Tangible Schizophrenia


Snap II: Between the Lines

Author: Guede Mazaka
Rating: PG-13. Mention of menstruation. Gender-switching.
Pairing: John/Balthazar.
Feedback: Good lines, bad ones, etc.
Disclaimer: Does not belong to me.
Notes: Post-movie, crossover with The Ninth Gate.
Summary: Balthazar digs out another piece of the puzzle in spite of his existential issues.


If John actually thought his lies fooled Balthazar, then he was sadly mistaken.

The vitriol of that thought kept Balthazar warm and distracted until he was sitting on the couch, bowl of blood clots in his lap and eyes staring idly at the awkward patch he’d made over the broken windowpane. The glass fragments were swept up, the blood was wiped away, and he was neatly redressed. He might as well call himself a maid now, he snarled to himself. And he might as well stop comforting himself in illusions—John knew Balthazar didn’t believe him and didn’t care, which frankly cut worse.

Life as a human was hard.

A breeze blew through the room, not from the direction of the broken window, and stroked a few shivers out of Balthazar. He hunched his shoulders, belatedly remembered the stitches arcing over one and winced as the movement tugged at them. If he’d still been a demon, those cuts wouldn’t have gone down past the second skin and he could’ve just pulled off the ruined outer layer. Not pretty, but at least it wouldn’t have affected his mobility.

Then again, if he were a demon, he wouldn’t be in this situation. He’d be lounging in his old office, ordering subordinates here and there…and if wishes were souls, he’d have amassed a greater population than Hell itself held by now.

He deliberately gave himself a shake; pain was good for one thing—focusing the mind. It also shook his hands and consequently the bowl, but he ignored that. Another cold draft tickled at his feet and he pulled them up onto the couch, then crossed his legs and rested the bowl on them. Within the bowl, the clots were starting to turn brown. He gave it a shake and one slid around the curve, bumped up to the side and developed a wet crack. A second shake and the crack widened somewhat to expose the fresher, redder center.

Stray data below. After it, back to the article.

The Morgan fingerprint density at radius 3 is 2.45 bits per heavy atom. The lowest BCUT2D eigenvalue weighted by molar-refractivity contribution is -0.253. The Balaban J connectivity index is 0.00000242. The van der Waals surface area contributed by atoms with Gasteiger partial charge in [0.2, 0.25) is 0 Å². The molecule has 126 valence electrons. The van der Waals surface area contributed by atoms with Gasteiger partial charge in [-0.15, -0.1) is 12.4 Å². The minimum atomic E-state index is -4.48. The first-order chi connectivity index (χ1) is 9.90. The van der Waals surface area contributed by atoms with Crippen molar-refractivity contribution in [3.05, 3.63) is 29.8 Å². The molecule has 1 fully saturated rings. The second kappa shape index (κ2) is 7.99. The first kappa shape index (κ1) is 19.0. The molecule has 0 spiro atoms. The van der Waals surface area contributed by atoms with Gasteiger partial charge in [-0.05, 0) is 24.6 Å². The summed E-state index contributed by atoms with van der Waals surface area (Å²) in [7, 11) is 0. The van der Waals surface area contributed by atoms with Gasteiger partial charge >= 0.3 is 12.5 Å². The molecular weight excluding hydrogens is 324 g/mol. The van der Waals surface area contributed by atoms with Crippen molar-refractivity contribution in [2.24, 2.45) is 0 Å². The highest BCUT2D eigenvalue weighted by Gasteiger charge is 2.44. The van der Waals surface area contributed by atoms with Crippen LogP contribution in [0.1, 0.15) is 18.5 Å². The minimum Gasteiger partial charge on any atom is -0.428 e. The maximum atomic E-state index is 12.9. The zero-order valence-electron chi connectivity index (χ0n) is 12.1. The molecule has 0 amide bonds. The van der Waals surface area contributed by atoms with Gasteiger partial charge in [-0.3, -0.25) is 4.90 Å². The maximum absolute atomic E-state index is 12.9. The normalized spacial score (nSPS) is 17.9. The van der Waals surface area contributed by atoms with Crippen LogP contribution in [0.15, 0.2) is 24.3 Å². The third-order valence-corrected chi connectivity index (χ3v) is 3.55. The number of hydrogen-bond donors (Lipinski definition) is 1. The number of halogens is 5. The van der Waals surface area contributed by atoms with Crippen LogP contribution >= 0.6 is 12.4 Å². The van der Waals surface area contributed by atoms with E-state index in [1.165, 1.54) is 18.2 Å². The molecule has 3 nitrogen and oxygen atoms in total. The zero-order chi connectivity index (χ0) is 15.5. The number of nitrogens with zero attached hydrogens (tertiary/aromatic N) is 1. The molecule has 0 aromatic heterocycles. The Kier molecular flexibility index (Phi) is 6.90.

“Revenge. Is that all you think about, Johnny?” Balthazar muttered. That wasn’t the only kind of spell that could use these.

He swirled them a little more, then let them come to rest however they wanted to. Tea leaves would’ve been less messy and less painful, but they weren’t as accurate. Anyway, if this damned body insisted on bleeding, then he might as well put that to some use.

A few minutes later, he awkwardly dragged himself off the couch. He went to the kitchen sink and dumped out the bowl, then gave it a wash. Not much good news: Hell was still in an uproar, so Lucifer wasn’t keeping very strict control on things on the earthly plane.

Balthazar took a moment to appreciate his work. Then he took another to curse, because his subverting so many of Lucifer’s lieutenants for Mammon had resulted in him being targeted by every damned idiot that wanted to ingratiate himself with Lucifer. John could afford to be smug, because Balthazar literally didn’t have anywhere left to turn: if he somehow managed to become a demon, that landed him back in a world he positively reviled. Even if Lucifer welcomed him back with open arms this time…there’d been reasons why Balthazar had been happy to help with a coup d’état and none of them had gone away. And joining the side of the angels was obviously out of the question.

His stomach grumbled as he flipped his hands dry, so he took a peek in the fridge. Unfortunately, John hadn’t been joking about going shopping. It was a shame that Balthazar couldn’t stomach the hearts of his enemies, literally or figuratively.

“At least not a complete joke,” Balthazar muttered. There’d been something off about the abrupt way John had left. He hadn’t even stayed long enough to shove Balthazar on his knees, and it wasn’t like John to offer without demanding something in return.